Honeybees are an integral part of our ecosystem. They pollinate millions of plants, are a part of countless food chains, and are essential for producing tons of products that we humans get to enjoy. In 2017, China earned $270.7 million in honey exports, with other countries like New Zealand and Argentina earning in the hundreds of millions as well.
Despite the importance of bees in our economy and ecosystems, it has become obvious that bee populations are dwindling. Why are honeybees dying? Well, there are a number of theories that people have come up with to explain this decline, with some going as far as saying they are being abducted by aliens. However, many scientists studying the problem believe that the bee population decline is being caused by a combination of parasites, pathogens, pesticides, poor nutrition and habitat loss.
Why Are Honeybees Dying?
Pesticides are one of the more well-known factors. It’s common knowledge that farmers and food companies will spray their crops with pesticides, as it reduces crop death and makes production more efficient. Unfortunately, the bees can consume these pesticides during the pollination process, which can kill them.
Neonicotinoids (neonics) are a class a pesticide that is used to protect a variety of fruits and vegetables. Although neonics are not meant for honeybees, they can get coated in the chemical during pollination. When a honeybee comes into contact with neonics, it affects certain neurons in the bee’s brain, causing nerve impulses, paralysis, and eventually death. Neonic residue has been found in honeybee hives, meaning it was able to spread to other bees within the hive.
Parasites are one of the other key players in the decline of the honeybee. The Varroa destructor is a mite that has been plaguing honeybees for quite some time. The Varroa destructor can bite a bee and suck out its blood. While doing so, it releases a toxin that can disfigure the bees wings and legs. If a Varroa destructor infestation is left untreated, it can collapse an entire colony.
Pesticides and parasites are just a couple of factors that have led to a decline in honeybee populations. Most researchers agree that the issue doesn’t just stem from just one or two reasons, but rather, a handful of factors working together.
10 Foods We Wouldn’t Have Without Bees
- Honey – This is an obvious one. Honey is what the bees use for food in the winter, and we wouldn’t be able to enjoy it if we didn’t have bees.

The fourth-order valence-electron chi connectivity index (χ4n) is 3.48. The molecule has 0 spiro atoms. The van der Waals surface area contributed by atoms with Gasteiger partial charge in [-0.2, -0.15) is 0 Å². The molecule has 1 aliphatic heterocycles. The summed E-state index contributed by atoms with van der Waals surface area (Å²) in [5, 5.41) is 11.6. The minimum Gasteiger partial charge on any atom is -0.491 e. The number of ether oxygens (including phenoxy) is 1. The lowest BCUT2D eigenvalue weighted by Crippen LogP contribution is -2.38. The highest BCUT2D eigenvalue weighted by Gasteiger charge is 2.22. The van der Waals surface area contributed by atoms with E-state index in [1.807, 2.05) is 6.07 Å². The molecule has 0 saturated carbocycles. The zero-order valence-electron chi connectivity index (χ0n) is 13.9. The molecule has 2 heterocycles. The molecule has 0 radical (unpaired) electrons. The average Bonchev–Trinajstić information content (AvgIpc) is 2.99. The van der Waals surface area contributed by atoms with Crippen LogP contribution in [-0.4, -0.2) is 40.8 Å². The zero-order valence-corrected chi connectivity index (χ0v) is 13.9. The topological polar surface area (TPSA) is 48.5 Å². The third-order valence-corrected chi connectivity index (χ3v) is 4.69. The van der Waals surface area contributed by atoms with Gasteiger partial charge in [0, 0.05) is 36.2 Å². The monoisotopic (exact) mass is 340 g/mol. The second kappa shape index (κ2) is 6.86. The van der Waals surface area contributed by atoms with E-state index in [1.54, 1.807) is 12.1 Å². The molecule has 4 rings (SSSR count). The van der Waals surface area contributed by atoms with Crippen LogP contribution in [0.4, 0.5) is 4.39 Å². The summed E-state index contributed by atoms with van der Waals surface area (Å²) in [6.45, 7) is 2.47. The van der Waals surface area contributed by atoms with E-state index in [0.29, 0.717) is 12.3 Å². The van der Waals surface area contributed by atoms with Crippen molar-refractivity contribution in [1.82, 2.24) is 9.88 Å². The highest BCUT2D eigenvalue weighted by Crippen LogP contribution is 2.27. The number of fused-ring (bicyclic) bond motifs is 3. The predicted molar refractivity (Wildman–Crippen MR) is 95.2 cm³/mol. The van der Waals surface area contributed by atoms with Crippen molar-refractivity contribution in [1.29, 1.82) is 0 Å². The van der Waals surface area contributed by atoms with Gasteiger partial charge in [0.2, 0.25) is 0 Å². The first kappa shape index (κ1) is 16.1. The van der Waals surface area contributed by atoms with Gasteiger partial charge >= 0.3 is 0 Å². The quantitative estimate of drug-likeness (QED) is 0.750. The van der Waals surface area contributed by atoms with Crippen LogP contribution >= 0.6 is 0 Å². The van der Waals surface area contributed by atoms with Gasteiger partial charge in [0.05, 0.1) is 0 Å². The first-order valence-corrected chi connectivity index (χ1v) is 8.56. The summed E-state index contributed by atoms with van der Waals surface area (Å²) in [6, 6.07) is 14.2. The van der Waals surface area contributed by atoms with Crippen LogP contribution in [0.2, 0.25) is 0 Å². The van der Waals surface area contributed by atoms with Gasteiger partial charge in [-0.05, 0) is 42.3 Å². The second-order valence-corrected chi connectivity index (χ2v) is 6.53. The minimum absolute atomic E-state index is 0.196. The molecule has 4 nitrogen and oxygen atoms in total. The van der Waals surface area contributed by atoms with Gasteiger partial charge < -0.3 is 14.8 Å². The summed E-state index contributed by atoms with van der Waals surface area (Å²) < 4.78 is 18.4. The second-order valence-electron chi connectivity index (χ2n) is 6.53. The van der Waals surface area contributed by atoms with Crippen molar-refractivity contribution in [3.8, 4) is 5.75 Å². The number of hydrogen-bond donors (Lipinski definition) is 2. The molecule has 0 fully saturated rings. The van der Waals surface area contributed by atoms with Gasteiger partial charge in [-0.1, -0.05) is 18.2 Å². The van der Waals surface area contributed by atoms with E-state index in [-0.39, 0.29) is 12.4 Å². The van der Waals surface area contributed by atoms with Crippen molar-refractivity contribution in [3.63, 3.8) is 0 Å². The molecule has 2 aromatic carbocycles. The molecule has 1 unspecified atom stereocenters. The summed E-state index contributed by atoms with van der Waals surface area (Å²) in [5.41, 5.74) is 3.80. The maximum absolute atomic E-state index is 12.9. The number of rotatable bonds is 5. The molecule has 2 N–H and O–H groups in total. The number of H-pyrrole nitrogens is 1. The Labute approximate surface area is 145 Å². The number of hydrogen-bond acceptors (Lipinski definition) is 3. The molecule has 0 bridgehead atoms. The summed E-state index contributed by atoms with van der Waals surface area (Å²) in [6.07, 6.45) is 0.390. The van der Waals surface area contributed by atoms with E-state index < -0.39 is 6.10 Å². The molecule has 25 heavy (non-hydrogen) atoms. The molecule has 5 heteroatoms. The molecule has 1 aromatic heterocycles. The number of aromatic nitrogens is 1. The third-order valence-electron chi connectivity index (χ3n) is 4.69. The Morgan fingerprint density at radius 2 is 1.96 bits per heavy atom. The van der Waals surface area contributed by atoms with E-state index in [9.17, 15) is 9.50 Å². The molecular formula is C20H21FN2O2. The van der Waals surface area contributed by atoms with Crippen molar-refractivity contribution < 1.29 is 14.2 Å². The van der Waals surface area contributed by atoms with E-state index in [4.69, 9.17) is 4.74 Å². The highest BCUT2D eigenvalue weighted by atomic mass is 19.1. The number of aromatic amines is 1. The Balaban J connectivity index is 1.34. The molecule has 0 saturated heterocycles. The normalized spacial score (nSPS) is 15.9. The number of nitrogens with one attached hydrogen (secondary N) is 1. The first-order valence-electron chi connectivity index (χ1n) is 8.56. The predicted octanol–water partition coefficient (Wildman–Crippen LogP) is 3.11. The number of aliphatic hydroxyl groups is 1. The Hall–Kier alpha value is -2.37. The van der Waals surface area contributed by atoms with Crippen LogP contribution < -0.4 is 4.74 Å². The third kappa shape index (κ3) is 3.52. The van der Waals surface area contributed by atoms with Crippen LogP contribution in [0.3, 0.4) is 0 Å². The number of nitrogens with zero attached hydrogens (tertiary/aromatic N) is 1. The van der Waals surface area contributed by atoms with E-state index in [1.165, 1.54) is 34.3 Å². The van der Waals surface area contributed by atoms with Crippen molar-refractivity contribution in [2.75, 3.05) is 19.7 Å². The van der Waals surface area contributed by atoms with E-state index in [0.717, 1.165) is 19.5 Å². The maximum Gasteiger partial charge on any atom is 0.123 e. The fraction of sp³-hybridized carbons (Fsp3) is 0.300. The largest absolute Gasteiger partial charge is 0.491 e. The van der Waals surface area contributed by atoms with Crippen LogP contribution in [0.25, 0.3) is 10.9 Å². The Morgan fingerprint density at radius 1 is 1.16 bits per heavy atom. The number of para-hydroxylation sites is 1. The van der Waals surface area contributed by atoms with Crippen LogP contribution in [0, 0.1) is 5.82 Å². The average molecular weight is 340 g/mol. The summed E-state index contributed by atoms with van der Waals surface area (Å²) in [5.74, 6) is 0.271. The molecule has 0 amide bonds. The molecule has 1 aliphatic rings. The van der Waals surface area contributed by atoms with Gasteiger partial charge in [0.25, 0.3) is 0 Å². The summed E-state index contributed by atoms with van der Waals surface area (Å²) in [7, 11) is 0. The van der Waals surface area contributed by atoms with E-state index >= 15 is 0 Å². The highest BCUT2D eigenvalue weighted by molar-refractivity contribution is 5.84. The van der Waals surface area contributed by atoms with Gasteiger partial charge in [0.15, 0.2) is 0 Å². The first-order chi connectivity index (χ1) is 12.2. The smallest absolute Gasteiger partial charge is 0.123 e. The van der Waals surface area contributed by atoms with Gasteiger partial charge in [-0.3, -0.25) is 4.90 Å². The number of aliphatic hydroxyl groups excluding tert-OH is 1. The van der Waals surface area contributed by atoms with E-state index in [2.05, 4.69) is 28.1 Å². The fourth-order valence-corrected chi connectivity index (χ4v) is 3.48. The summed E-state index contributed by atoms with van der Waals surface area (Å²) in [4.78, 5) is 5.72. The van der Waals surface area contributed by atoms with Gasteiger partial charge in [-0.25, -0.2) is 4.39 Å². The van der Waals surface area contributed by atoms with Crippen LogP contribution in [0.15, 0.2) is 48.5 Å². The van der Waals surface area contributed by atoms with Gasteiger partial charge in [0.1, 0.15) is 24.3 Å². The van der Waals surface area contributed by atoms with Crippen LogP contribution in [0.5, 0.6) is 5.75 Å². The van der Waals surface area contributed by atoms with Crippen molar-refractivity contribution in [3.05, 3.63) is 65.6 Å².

- Apples – Yep, no more apple pie, applesauce or apple juice. If bees went extinct, there would not be enough cross pollination to produce apples on a large scale.
- Almonds – 80% of the world’s almonds are grown in California. These almonds require an enormous amount of hives and pollination. Bye-bye bees? Bye-bye almonds.
- Oranges – They say that nothing rhymes with orange. Nothing rhymes with neonicotinoids either.
- Chocolate – No bees means no chocolate, as the cocoa beans rely heavily on the pollination of bees.
- Black-Eyed Peas – No not the musical group The Black Eyed Peas, the legume. Although the amount of required pollination is fairly low, black-eyed peas would be affected by bee extinction.
- Blueberries – Blueberries are extremely healthy and are great for snacking. However, without the pollination of bees, they will become a distant memory at the farmers market.
- Avocados – Great on tacos and toast, avocados are versatile and delicious. However, 90% of avocados grown in the U.S. rely on honeybee pollination. Can you pass the guacamole?
- Grapefruit – Throw it in a cocktail or have one for breakfast, the grapefruit is a classic. However, grapefruit is almost entirely dependent on pollination from bees.
- Pumpkins – With Halloween around the corner, people are going to be getting ready to visit their local pumpkin patch. Without pollination from honeybees, farmers wouldn’t be able to produce enough excess pumpkins for us to make jack-o’-lanterns.
So the next time you see a bee buzzing around you, resist the urge to swat it and try sending it some positive vibes instead.